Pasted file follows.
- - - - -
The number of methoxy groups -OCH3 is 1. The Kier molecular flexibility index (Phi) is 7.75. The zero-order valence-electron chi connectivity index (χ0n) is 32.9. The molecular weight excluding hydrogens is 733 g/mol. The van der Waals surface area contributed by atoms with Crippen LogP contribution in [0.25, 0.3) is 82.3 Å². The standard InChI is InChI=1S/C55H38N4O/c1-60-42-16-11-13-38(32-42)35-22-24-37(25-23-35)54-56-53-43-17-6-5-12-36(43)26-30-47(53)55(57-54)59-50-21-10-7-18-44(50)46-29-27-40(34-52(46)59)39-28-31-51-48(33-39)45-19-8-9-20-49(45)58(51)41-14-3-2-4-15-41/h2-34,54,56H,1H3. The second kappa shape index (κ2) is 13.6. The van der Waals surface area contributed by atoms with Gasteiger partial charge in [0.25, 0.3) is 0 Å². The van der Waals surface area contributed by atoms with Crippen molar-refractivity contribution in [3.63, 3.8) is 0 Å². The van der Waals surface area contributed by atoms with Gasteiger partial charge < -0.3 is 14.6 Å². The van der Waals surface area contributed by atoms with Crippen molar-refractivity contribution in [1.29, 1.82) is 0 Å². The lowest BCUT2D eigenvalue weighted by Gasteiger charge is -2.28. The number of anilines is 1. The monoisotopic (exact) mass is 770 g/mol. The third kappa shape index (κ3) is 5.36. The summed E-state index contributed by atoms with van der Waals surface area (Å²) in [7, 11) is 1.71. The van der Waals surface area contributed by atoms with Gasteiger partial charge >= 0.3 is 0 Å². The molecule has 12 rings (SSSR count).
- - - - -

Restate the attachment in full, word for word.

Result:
The number of methoxy groups -OCH3 is 1. The Kier molecular flexibility index (Phi) is 7.75. The zero-order valence-electron chi connectivity index (χ0n) is 32.9. The molecular weight excluding hydrogens is 733 g/mol. The van der Waals surface area contributed by atoms with Crippen LogP contribution in [0.25, 0.3) is 82.3 Å². The standard InChI is InChI=1S/C55H38N4O/c1-60-42-16-11-13-38(32-42)35-22-24-37(25-23-35)54-56-53-43-17-6-5-12-36(43)26-30-47(53)55(57-54)59-50-21-10-7-18-44(50)46-29-27-40(34-52(46)59)39-28-31-51-48(33-39)45-19-8-9-20-49(45)58(51)41-14-3-2-4-15-41/h2-34,54,56H,1H3. The second kappa shape index (κ2) is 13.6. The van der Waals surface area contributed by atoms with Gasteiger partial charge in [0.25, 0.3) is 0 Å². The van der Waals surface area contributed by atoms with Crippen molar-refractivity contribution in [3.63, 3.8) is 0 Å². The van der Waals surface area contributed by atoms with Gasteiger partial charge < -0.3 is 14.6 Å². The van der Waals surface area contributed by atoms with Crippen molar-refractivity contribution in [1.29, 1.82) is 0 Å². The lowest BCUT2D eigenvalue weighted by Gasteiger charge is -2.28. The number of anilines is 1. The monoisotopic (exact) mass is 770 g/mol. The third kappa shape index (κ3) is 5.36. The summed E-state index contributed by atoms with van der Waals surface area (Å²) in [7, 11) is 1.71. The van der Waals surface area contributed by atoms with Gasteiger partial charge >= 0.3 is 0 Å². The molecule has 12 rings (SSSR count).